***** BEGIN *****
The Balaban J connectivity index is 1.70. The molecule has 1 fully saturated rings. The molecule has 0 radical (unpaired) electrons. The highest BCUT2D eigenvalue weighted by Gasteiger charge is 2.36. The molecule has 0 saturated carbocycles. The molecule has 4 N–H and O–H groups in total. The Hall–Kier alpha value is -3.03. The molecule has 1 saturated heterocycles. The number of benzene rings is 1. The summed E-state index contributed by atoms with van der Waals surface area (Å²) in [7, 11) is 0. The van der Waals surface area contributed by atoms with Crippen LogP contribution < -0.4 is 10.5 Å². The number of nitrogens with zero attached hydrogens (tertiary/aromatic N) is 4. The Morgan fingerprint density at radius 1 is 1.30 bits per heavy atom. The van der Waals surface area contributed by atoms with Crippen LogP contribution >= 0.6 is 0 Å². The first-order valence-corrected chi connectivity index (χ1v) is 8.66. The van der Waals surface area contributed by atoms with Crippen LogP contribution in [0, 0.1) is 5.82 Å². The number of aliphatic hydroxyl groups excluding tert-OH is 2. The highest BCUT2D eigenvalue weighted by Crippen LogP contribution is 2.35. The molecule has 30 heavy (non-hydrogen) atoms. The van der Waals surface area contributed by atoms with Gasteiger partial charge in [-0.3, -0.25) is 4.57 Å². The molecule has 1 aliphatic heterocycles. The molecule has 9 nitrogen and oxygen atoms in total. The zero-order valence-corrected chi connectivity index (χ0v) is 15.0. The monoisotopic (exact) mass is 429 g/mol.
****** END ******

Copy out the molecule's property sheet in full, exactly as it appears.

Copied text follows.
The Balaban J connectivity index is 1.70. The molecule has 1 fully saturated rings. The molecule has 0 radical (unpaired) electrons. The highest BCUT2D eigenvalue weighted by Gasteiger charge is 2.36. The molecule has 0 saturated carbocycles. The molecule has 4 N–H and O–H groups in total. The Hall–Kier alpha value is -3.03. The molecule has 1 saturated heterocycles. The number of benzene rings is 1. The summed E-state index contributed by atoms with van der Waals surface area (Å²) in [7, 11) is 0. The van der Waals surface area contributed by atoms with Crippen LogP contribution < -0.4 is 10.5 Å². The number of nitrogens with zero attached hydrogens (tertiary/aromatic N) is 4. The Morgan fingerprint density at radius 1 is 1.30 bits per heavy atom. The van der Waals surface area contributed by atoms with Crippen LogP contribution >= 0.6 is 0 Å². The first-order valence-corrected chi connectivity index (χ1v) is 8.66. The van der Waals surface area contributed by atoms with Crippen LogP contribution in [0, 0.1) is 5.82 Å². The number of aliphatic hydroxyl groups excluding tert-OH is 2. The highest BCUT2D eigenvalue weighted by Crippen LogP contribution is 2.35. The molecule has 30 heavy (non-hydrogen) atoms. The van der Waals surface area contributed by atoms with Gasteiger partial charge in [-0.3, -0.25) is 4.57 Å². The molecule has 1 aliphatic heterocycles. The molecule has 9 nitrogen and oxygen atoms in total. The zero-order valence-corrected chi connectivity index (χ0v) is 15.0. The monoisotopic (exact) mass is 429 g/mol.